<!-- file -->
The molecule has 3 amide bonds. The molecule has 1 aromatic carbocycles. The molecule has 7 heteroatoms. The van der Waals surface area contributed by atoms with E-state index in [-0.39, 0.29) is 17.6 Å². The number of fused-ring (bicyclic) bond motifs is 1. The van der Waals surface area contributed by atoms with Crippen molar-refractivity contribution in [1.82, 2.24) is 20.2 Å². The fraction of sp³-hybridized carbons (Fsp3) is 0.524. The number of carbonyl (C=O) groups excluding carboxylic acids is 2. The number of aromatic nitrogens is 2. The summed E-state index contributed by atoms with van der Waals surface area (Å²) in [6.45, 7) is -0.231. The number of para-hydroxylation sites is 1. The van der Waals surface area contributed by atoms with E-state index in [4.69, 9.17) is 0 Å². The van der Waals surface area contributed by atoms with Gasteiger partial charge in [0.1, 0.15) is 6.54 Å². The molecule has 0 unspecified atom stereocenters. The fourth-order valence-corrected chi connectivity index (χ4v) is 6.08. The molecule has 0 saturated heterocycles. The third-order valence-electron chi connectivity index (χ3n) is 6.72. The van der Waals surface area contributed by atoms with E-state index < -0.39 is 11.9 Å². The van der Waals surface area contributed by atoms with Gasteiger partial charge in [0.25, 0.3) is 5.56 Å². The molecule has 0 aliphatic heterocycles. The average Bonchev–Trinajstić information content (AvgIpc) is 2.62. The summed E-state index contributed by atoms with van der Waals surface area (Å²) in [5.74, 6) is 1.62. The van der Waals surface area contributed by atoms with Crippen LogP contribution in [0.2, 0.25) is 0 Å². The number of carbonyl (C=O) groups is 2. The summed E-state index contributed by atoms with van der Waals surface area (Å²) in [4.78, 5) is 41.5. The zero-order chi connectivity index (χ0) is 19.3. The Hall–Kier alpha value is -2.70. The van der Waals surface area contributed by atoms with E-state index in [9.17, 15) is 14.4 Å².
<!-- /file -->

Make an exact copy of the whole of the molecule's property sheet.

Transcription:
The molecule has 3 amide bonds. The molecule has 1 aromatic carbocycles. The molecule has 7 heteroatoms. The van der Waals surface area contributed by atoms with E-state index in [-0.39, 0.29) is 17.6 Å². The number of fused-ring (bicyclic) bond motifs is 1. The van der Waals surface area contributed by atoms with Crippen molar-refractivity contribution in [1.82, 2.24) is 20.2 Å². The fraction of sp³-hybridized carbons (Fsp3) is 0.524. The number of carbonyl (C=O) groups excluding carboxylic acids is 2. The number of aromatic nitrogens is 2. The summed E-state index contributed by atoms with van der Waals surface area (Å²) in [6.45, 7) is -0.231. The number of para-hydroxylation sites is 1. The van der Waals surface area contributed by atoms with E-state index in [4.69, 9.17) is 0 Å². The van der Waals surface area contributed by atoms with Gasteiger partial charge in [0.1, 0.15) is 6.54 Å². The molecule has 0 unspecified atom stereocenters. The fourth-order valence-corrected chi connectivity index (χ4v) is 6.08. The molecule has 0 saturated heterocycles. The third-order valence-electron chi connectivity index (χ3n) is 6.72. The van der Waals surface area contributed by atoms with E-state index < -0.39 is 11.9 Å². The van der Waals surface area contributed by atoms with Gasteiger partial charge in [0.25, 0.3) is 5.56 Å². The molecule has 0 aliphatic heterocycles. The average Bonchev–Trinajstić information content (AvgIpc) is 2.62. The summed E-state index contributed by atoms with van der Waals surface area (Å²) in [5.74, 6) is 1.62. The van der Waals surface area contributed by atoms with Crippen LogP contribution in [0.2, 0.25) is 0 Å². The number of carbonyl (C=O) groups is 2. The summed E-state index contributed by atoms with van der Waals surface area (Å²) in [4.78, 5) is 41.5. The zero-order chi connectivity index (χ0) is 19.3. The Hall–Kier alpha value is -2.70. The van der Waals surface area contributed by atoms with E-state index in [9.17, 15) is 14.4 Å².